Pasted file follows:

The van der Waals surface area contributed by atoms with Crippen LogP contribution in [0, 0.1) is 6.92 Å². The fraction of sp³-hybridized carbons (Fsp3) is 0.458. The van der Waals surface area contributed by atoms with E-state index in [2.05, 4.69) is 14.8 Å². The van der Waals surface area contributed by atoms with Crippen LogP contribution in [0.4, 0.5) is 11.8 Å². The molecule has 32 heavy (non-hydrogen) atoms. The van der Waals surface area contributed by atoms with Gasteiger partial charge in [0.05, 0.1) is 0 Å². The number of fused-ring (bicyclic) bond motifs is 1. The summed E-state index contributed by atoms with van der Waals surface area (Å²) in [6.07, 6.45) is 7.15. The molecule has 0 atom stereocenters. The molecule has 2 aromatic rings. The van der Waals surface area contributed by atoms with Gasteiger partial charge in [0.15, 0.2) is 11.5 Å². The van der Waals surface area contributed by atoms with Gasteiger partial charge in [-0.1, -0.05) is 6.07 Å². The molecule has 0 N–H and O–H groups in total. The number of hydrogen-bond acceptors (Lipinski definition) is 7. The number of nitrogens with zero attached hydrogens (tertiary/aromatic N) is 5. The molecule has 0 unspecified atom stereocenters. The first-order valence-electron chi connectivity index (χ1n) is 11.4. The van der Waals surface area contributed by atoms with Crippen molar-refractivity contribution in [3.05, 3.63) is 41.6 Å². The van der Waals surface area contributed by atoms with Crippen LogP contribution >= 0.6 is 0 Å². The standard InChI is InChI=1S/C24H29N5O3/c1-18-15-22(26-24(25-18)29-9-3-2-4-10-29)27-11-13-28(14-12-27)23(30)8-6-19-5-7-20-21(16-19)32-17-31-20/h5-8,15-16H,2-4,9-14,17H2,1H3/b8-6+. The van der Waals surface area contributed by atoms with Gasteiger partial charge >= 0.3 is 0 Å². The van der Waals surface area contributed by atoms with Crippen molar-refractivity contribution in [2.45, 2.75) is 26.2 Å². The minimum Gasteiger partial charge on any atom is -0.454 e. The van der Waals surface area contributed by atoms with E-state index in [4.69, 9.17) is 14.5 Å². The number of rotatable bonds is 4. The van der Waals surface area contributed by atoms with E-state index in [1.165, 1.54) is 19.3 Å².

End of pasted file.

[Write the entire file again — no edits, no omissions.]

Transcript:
The van der Waals surface area contributed by atoms with Crippen LogP contribution in [0, 0.1) is 6.92 Å². The fraction of sp³-hybridized carbons (Fsp3) is 0.458. The van der Waals surface area contributed by atoms with E-state index in [2.05, 4.69) is 14.8 Å². The van der Waals surface area contributed by atoms with Crippen LogP contribution in [0.4, 0.5) is 11.8 Å². The molecule has 32 heavy (non-hydrogen) atoms. The van der Waals surface area contributed by atoms with Gasteiger partial charge in [0.05, 0.1) is 0 Å². The number of fused-ring (bicyclic) bond motifs is 1. The summed E-state index contributed by atoms with van der Waals surface area (Å²) in [6.07, 6.45) is 7.15. The molecule has 0 atom stereocenters. The molecule has 2 aromatic rings. The van der Waals surface area contributed by atoms with Gasteiger partial charge in [0.15, 0.2) is 11.5 Å². The van der Waals surface area contributed by atoms with Gasteiger partial charge in [-0.1, -0.05) is 6.07 Å². The molecule has 0 N–H and O–H groups in total. The number of hydrogen-bond acceptors (Lipinski definition) is 7. The number of nitrogens with zero attached hydrogens (tertiary/aromatic N) is 5. The molecule has 0 unspecified atom stereocenters. The first-order valence-electron chi connectivity index (χ1n) is 11.4. The van der Waals surface area contributed by atoms with Crippen molar-refractivity contribution in [3.05, 3.63) is 41.6 Å². The van der Waals surface area contributed by atoms with Crippen LogP contribution >= 0.6 is 0 Å². The standard InChI is InChI=1S/C24H29N5O3/c1-18-15-22(26-24(25-18)29-9-3-2-4-10-29)27-11-13-28(14-12-27)23(30)8-6-19-5-7-20-21(16-19)32-17-31-20/h5-8,15-16H,2-4,9-14,17H2,1H3/b8-6+. The van der Waals surface area contributed by atoms with Gasteiger partial charge >= 0.3 is 0 Å². The van der Waals surface area contributed by atoms with Crippen molar-refractivity contribution in [2.45, 2.75) is 26.2 Å². The minimum Gasteiger partial charge on any atom is -0.454 e. The van der Waals surface area contributed by atoms with E-state index in [4.69, 9.17) is 14.5 Å². The number of rotatable bonds is 4. The van der Waals surface area contributed by atoms with E-state index in [1.165, 1.54) is 19.3 Å².